I LOVED going to the library when I was a child.
Reading was my favourite pastime and I remember being thrilled every time I left the library with a new pile of books to read, excited to immerse myself in the worlds that they were going to open up to me.
A mobile library would visit us at home too. I have a vivid memory of waiting by the side of the road with my grandfather, both of us impatient for the van full of books to arrive. We’d climb inside together and eagerly browse the shelves, my grandfather looking for detective novels and me looking for anything that might appeal to my childish tastes.
I still love libraries. I think it’s amazing how they provide us with books for free.
I especially love how they have come to serve as a social space for communities. Everyone is welcome in the library.
It doesn’t matter if you want to sit down and read the daily paper, if you want to do your homework in peace and quiet, or if you want to attend any of the events that now take place in many libraries such as readings and book clubs.
We have never needed our community spaces more than we do today. For the past year, we have been cut off from our communities and the doors of our public spaces have been closed.
Even before the pandemic, many of those doors had closed on a permanent basis.
Take pubs for example. Our pubs are places where we go to meet our friends, colleagues, and wider community to catch up on each other’s lives and local affairs (there’s a reason why the English call them ‘locals’).
Outside of bustling city centres, lots of pubs have shut in recent years.
There was a social reason why people used to go to mass. It gave them an opportunity to meet others and to have a chat.
The churches are still closed here in Ireland but even before Covid-19 struck, not many of us attended mass any more.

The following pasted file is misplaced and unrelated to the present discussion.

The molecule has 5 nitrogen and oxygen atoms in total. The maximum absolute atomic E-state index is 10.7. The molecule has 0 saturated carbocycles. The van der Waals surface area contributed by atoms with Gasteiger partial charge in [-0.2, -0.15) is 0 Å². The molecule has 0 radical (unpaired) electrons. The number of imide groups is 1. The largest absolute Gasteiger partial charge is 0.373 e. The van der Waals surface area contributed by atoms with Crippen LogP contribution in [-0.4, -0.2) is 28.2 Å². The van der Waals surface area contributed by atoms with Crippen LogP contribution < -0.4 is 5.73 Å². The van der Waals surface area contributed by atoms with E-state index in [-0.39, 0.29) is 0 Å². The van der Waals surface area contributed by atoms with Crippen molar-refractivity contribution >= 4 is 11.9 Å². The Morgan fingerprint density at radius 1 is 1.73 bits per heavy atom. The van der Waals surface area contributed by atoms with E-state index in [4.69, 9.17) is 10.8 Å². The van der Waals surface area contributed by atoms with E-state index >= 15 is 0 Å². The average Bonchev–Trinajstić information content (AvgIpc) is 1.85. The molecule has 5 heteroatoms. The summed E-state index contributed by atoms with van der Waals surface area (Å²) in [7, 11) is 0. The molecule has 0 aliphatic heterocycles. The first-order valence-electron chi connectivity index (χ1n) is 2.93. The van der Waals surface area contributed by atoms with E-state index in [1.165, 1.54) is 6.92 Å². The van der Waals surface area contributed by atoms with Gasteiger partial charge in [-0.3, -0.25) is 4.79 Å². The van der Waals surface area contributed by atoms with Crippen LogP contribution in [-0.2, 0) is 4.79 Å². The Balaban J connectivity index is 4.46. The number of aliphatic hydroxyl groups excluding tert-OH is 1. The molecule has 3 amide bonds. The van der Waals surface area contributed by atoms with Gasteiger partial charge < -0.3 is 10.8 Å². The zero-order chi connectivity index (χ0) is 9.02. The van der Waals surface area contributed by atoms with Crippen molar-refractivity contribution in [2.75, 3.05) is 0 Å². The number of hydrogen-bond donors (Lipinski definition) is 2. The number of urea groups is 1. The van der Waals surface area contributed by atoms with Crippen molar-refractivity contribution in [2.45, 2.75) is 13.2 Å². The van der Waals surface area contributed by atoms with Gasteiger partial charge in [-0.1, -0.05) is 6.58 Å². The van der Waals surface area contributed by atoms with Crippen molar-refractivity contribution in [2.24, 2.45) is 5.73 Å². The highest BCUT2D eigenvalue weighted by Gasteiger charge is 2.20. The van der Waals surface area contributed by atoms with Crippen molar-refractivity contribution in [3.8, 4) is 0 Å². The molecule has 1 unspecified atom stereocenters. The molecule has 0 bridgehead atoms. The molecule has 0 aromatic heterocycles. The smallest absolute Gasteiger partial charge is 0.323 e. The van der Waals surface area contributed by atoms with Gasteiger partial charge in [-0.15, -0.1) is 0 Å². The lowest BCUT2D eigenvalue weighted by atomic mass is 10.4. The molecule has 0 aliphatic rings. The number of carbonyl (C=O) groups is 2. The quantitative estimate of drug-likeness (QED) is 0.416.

There were good reasons for this, but the drawback was that we lost a space that brought the community together.
I don’t know about you but one of the things I have missed most in the past year is my community. A community isn’t the same thing as family or friends. I’m still in touch with them, although we have spent precious little time together in the past 12 months.
No, a community consists of neighbours and people you run into while you’re out shopping, or having a drink in the pub, or attending a local event.
People that you aren’t friendly enough with to arrange to meet them but fine people nevertheless, who add texture and colour to your life through your occasional meetings.
Our worlds have become smaller in the past year and I’m longing for the day when they once again open up wide. We will need our community spaces then.
We will be thankful for the pubs, the libraries, and the other public spaces that are available to us.
I read recently that 800 or so libraries had closed in Britain in the past ten years because of financial cutbacks. This made me sad.
A library is such an important space in any community because it is one of the few places that welcomes everyone.
It doesn’t matter if you are old or young, or if you have money or not. You can visit the library, free of charge, and know that it’s a place for you.
We don’t have many spaces like this left to us and we should do our best to protect those that remain.
After the year we have all been through, a year in which many of us were lonely, so many people are looking forward to reaching out and spending time in their local community once more.
They will be looking for spaces in which they can do so.
Long live our libraries.